Chicago Taxi Industry Releases Startling Figures Of Decline, Takes Aim At City Council
By Stephen Gossett in News on Jun 5, 2017 2:33PM
As the taxi industry remains in a state of rideshare-fueled disruption, the union that represents cab drivers is painting a particularly dire picture of the business landscape, offering a new report that shows nearly half of all Chicago's cabs inactive, foreclosures on the rise and incomes plummeting for taxi drivers. The union is expected to call on City Council for a series of reforms to help reverse the downward trend.
The report—which is slated to be released on Monday by AFSCME Local 2500, the union that represents the bulk of Chicago cabbies—found that, as of March of this year, 42 percent of all of Chicago taxis were listed as inactive and were not being used on the roads.
The study also found that hundreds of medallions had been forfeited by cab drivers and owners. As of last month, 774 medallions were "surrendered" to the city as drivers struggled to keep up with local taxes and license fees, the union said. Another 579 had received foreclosure notices. More than 100 foreclosure noted had been filed since October of last year, the union-backed report found.
As more cabbies are losing medallions, those who have kept on the road have seen earnings fall precipitously: in 2013, median income per medallion was $19,000 in 2013; last year, it was a negative $4,000, according to the report, titled "Run Off The Road: Chicago's Taxi Medallion Foreclosure Crisis." The analysis also stresses that these losses affect small business owners, not just big companies like Flash and Yellow Cab. Roughly 2,7000 of all the medallions licensed in Chicago (39 percent) belong to business that own four or fewer, the report determined.
The trend is drastic if not surprising. Late last year, figures showed that the number of taxi drivers in Chicago had sunk to a 10-year low. More or less since rideshare companies like Uber and Lyft were allowed to operate in the city, in 2013, the taxi industry has cried foul at what it characterizes a two-tier system: with its operations in the market regulated far greater—and unfairly so—than its thriving rideshare competition.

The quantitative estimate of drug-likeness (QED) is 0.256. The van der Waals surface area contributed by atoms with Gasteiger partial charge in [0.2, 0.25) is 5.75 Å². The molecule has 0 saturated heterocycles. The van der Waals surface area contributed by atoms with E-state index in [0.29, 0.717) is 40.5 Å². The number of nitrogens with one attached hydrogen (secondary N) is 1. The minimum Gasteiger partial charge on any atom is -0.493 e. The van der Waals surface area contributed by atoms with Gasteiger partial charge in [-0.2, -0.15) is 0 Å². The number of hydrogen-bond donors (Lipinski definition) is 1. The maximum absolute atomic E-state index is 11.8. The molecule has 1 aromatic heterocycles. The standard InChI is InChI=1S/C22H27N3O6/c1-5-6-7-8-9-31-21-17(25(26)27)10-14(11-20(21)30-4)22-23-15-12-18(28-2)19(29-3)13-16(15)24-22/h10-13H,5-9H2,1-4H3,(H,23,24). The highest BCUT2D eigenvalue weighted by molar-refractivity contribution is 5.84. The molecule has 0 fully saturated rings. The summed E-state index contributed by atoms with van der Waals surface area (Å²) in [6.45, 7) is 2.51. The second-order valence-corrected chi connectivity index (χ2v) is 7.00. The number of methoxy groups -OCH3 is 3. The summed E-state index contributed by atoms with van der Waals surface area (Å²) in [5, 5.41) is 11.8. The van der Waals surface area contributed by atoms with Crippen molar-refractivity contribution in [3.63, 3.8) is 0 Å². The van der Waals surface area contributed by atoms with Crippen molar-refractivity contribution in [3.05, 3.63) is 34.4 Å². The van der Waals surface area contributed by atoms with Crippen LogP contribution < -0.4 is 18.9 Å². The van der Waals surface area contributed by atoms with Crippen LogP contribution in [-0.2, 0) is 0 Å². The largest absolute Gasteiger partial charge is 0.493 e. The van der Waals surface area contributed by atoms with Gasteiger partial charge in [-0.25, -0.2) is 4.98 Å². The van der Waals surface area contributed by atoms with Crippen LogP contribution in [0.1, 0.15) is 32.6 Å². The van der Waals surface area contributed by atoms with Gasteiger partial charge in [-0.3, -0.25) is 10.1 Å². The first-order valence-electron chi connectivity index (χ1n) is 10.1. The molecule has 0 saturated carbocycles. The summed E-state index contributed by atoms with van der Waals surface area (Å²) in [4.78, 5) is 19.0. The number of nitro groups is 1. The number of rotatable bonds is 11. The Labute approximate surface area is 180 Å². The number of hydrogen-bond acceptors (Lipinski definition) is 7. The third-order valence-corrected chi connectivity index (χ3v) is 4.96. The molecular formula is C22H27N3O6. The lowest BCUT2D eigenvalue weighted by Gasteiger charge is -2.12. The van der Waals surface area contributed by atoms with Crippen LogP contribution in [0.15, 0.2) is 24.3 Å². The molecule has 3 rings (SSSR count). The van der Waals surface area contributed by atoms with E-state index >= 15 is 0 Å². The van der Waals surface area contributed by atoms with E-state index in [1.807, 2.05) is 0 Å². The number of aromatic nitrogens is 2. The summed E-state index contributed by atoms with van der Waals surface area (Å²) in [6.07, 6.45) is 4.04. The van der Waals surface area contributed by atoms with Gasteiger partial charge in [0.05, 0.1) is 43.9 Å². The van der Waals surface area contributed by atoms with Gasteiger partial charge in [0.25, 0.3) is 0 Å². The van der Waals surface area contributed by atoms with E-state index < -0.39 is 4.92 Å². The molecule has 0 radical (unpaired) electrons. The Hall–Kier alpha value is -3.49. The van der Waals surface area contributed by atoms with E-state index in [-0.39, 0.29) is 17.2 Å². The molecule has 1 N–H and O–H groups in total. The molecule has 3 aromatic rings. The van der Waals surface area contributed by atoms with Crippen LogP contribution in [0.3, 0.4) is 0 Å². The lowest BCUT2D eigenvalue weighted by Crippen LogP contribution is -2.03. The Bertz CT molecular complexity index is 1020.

You might recall that, amid threats from Uber and Lyft to pull out of Chicago, the City Council last year passed a watered-down version of its controversial rideshare ordinance. Proposed fingerprinting and disability service mandates, for instance, were put to a study rather than implemented. The Council's rules failed to tackle "the competitive disadvantage created by this administration in its two-tiered regulatory system that has destroyed family supporting jobs in the transportation industry and bankrupted thousands of hard working Chicago cab drivers," Dave Kreisman, an AFSCME communications rep, said at the time.
Given that "disadvantage," the union is expected to call for a series of reform requests from the City Council and the Department of Business Affairs and Consumer Protection, according to a first look posted by WLS.
They want the city to change the medallion code to scrap vehicle age/change of equipment requirements; get rid of the medallion license renewal fee; establish a waiver of the ground transportation tax for owners or drivers who are hurting financially; and make it easier to operate driver-to-passenger taxi hailing apps, among other regulatory reforms and foreclosure protection requests.